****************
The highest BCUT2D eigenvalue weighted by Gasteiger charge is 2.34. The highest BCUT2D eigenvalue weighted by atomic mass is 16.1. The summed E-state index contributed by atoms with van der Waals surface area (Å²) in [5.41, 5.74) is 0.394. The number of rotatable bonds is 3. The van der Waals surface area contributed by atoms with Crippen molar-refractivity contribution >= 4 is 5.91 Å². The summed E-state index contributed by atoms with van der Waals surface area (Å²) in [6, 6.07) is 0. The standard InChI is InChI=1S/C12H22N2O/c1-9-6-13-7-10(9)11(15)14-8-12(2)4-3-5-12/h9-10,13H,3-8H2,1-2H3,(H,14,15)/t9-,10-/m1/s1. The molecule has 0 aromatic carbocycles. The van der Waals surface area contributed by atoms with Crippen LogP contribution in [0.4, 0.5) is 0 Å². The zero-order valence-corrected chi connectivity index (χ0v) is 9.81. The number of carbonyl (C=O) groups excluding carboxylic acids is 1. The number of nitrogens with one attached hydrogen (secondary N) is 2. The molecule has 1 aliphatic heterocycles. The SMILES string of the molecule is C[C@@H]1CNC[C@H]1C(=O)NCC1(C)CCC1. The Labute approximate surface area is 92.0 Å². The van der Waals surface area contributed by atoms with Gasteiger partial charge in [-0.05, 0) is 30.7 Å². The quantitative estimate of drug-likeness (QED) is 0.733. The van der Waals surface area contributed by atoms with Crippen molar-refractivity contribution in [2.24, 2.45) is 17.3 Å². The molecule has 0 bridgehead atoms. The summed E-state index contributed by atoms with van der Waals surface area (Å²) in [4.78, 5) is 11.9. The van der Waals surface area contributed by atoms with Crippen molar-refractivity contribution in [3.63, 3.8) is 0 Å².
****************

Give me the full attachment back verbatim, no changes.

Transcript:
The highest BCUT2D eigenvalue weighted by Gasteiger charge is 2.34. The highest BCUT2D eigenvalue weighted by atomic mass is 16.1. The summed E-state index contributed by atoms with van der Waals surface area (Å²) in [5.41, 5.74) is 0.394. The number of rotatable bonds is 3. The van der Waals surface area contributed by atoms with Crippen molar-refractivity contribution >= 4 is 5.91 Å². The summed E-state index contributed by atoms with van der Waals surface area (Å²) in [6, 6.07) is 0. The standard InChI is InChI=1S/C12H22N2O/c1-9-6-13-7-10(9)11(15)14-8-12(2)4-3-5-12/h9-10,13H,3-8H2,1-2H3,(H,14,15)/t9-,10-/m1/s1. The molecule has 0 aromatic carbocycles. The van der Waals surface area contributed by atoms with Crippen LogP contribution in [0.4, 0.5) is 0 Å². The zero-order valence-corrected chi connectivity index (χ0v) is 9.81. The number of carbonyl (C=O) groups excluding carboxylic acids is 1. The number of nitrogens with one attached hydrogen (secondary N) is 2. The molecule has 1 aliphatic heterocycles. The SMILES string of the molecule is C[C@@H]1CNC[C@H]1C(=O)NCC1(C)CCC1. The Labute approximate surface area is 92.0 Å². The van der Waals surface area contributed by atoms with Gasteiger partial charge in [-0.05, 0) is 30.7 Å². The quantitative estimate of drug-likeness (QED) is 0.733. The van der Waals surface area contributed by atoms with Crippen molar-refractivity contribution in [2.24, 2.45) is 17.3 Å². The molecule has 0 bridgehead atoms. The summed E-state index contributed by atoms with van der Waals surface area (Å²) in [4.78, 5) is 11.9. The van der Waals surface area contributed by atoms with Crippen molar-refractivity contribution in [3.63, 3.8) is 0 Å².